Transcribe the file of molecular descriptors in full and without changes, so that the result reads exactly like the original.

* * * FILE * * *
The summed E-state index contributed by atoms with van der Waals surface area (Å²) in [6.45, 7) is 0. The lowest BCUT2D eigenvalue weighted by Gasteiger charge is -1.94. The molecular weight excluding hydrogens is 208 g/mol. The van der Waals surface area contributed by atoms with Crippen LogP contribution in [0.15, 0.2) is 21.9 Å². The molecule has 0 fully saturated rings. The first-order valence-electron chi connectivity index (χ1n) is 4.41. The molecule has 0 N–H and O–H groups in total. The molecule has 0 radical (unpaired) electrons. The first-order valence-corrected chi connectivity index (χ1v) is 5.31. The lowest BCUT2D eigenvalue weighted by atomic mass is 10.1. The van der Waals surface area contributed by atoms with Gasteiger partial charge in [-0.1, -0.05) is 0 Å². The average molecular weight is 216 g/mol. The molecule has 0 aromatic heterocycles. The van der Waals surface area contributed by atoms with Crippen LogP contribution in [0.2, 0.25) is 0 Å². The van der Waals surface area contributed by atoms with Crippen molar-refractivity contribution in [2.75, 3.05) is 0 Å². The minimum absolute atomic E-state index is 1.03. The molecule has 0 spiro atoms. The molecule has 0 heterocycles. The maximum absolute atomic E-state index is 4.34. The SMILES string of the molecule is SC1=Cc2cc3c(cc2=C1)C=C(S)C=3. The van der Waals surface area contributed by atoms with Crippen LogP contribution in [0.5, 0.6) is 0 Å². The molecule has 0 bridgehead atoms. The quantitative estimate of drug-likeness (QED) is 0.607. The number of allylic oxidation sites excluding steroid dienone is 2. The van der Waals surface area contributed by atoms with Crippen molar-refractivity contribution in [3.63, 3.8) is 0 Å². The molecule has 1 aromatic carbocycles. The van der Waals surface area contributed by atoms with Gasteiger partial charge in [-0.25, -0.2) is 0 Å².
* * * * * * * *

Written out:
The summed E-state index contributed by atoms with van der Waals surface area (Å²) in [6.45, 7) is 0. The lowest BCUT2D eigenvalue weighted by Gasteiger charge is -1.94. The molecular weight excluding hydrogens is 208 g/mol. The van der Waals surface area contributed by atoms with Crippen LogP contribution in [0.15, 0.2) is 21.9 Å². The molecule has 0 fully saturated rings. The first-order valence-electron chi connectivity index (χ1n) is 4.41. The molecule has 0 N–H and O–H groups in total. The molecule has 0 radical (unpaired) electrons. The first-order valence-corrected chi connectivity index (χ1v) is 5.31. The lowest BCUT2D eigenvalue weighted by atomic mass is 10.1. The van der Waals surface area contributed by atoms with Gasteiger partial charge in [-0.1, -0.05) is 0 Å². The average molecular weight is 216 g/mol. The molecule has 0 aromatic heterocycles. The van der Waals surface area contributed by atoms with Crippen LogP contribution in [0.2, 0.25) is 0 Å². The van der Waals surface area contributed by atoms with Crippen molar-refractivity contribution in [2.75, 3.05) is 0 Å². The minimum absolute atomic E-state index is 1.03. The molecule has 0 spiro atoms. The molecule has 0 heterocycles. The maximum absolute atomic E-state index is 4.34. The SMILES string of the molecule is SC1=Cc2cc3c(cc2=C1)C=C(S)C=3. The van der Waals surface area contributed by atoms with Crippen LogP contribution in [0.5, 0.6) is 0 Å². The molecule has 0 bridgehead atoms. The quantitative estimate of drug-likeness (QED) is 0.607. The number of allylic oxidation sites excluding steroid dienone is 2. The van der Waals surface area contributed by atoms with Crippen molar-refractivity contribution in [3.63, 3.8) is 0 Å². The molecule has 1 aromatic carbocycles. The van der Waals surface area contributed by atoms with Gasteiger partial charge in [-0.25, -0.2) is 0 Å².